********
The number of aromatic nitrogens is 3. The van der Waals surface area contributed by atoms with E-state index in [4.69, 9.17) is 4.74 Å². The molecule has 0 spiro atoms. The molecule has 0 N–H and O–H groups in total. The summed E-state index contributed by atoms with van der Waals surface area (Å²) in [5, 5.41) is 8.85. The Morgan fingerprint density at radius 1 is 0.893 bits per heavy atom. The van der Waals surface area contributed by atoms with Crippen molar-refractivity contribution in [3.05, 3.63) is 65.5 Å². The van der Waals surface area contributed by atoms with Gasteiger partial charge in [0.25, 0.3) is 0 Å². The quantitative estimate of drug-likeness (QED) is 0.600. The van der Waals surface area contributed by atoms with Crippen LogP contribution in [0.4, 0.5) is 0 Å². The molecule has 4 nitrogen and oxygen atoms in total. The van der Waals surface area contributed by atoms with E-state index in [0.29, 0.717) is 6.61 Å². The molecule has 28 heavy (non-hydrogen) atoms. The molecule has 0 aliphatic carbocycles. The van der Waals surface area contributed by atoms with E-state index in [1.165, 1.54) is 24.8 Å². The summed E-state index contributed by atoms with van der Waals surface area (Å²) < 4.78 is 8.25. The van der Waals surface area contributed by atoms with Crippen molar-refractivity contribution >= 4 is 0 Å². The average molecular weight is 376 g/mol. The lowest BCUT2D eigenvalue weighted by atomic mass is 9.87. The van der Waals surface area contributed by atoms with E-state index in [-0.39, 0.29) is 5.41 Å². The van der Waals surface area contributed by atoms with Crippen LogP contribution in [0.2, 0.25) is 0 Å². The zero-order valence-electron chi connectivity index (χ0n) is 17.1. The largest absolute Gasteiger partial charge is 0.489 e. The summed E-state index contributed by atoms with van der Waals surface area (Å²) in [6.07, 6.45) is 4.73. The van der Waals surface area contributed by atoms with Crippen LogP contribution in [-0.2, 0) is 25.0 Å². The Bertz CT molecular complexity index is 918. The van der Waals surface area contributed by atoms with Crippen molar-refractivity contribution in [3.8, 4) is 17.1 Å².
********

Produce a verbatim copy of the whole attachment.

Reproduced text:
The number of aromatic nitrogens is 3. The van der Waals surface area contributed by atoms with E-state index in [4.69, 9.17) is 4.74 Å². The molecule has 0 spiro atoms. The molecule has 0 N–H and O–H groups in total. The summed E-state index contributed by atoms with van der Waals surface area (Å²) in [5, 5.41) is 8.85. The Morgan fingerprint density at radius 1 is 0.893 bits per heavy atom. The van der Waals surface area contributed by atoms with Crippen molar-refractivity contribution in [3.05, 3.63) is 65.5 Å². The van der Waals surface area contributed by atoms with Gasteiger partial charge in [0.25, 0.3) is 0 Å². The quantitative estimate of drug-likeness (QED) is 0.600. The van der Waals surface area contributed by atoms with Crippen LogP contribution in [0.4, 0.5) is 0 Å². The molecule has 4 nitrogen and oxygen atoms in total. The van der Waals surface area contributed by atoms with E-state index in [0.29, 0.717) is 6.61 Å². The molecule has 28 heavy (non-hydrogen) atoms. The molecule has 0 aliphatic carbocycles. The van der Waals surface area contributed by atoms with E-state index in [1.165, 1.54) is 24.8 Å². The summed E-state index contributed by atoms with van der Waals surface area (Å²) < 4.78 is 8.25. The van der Waals surface area contributed by atoms with Crippen molar-refractivity contribution >= 4 is 0 Å². The average molecular weight is 376 g/mol. The lowest BCUT2D eigenvalue weighted by atomic mass is 9.87. The van der Waals surface area contributed by atoms with E-state index in [-0.39, 0.29) is 5.41 Å². The van der Waals surface area contributed by atoms with Crippen LogP contribution in [0.2, 0.25) is 0 Å². The zero-order valence-electron chi connectivity index (χ0n) is 17.1. The largest absolute Gasteiger partial charge is 0.489 e. The summed E-state index contributed by atoms with van der Waals surface area (Å²) in [6.07, 6.45) is 4.73. The van der Waals surface area contributed by atoms with Crippen LogP contribution in [-0.2, 0) is 25.0 Å². The Bertz CT molecular complexity index is 918. The van der Waals surface area contributed by atoms with Crippen molar-refractivity contribution in [3.8, 4) is 17.1 Å².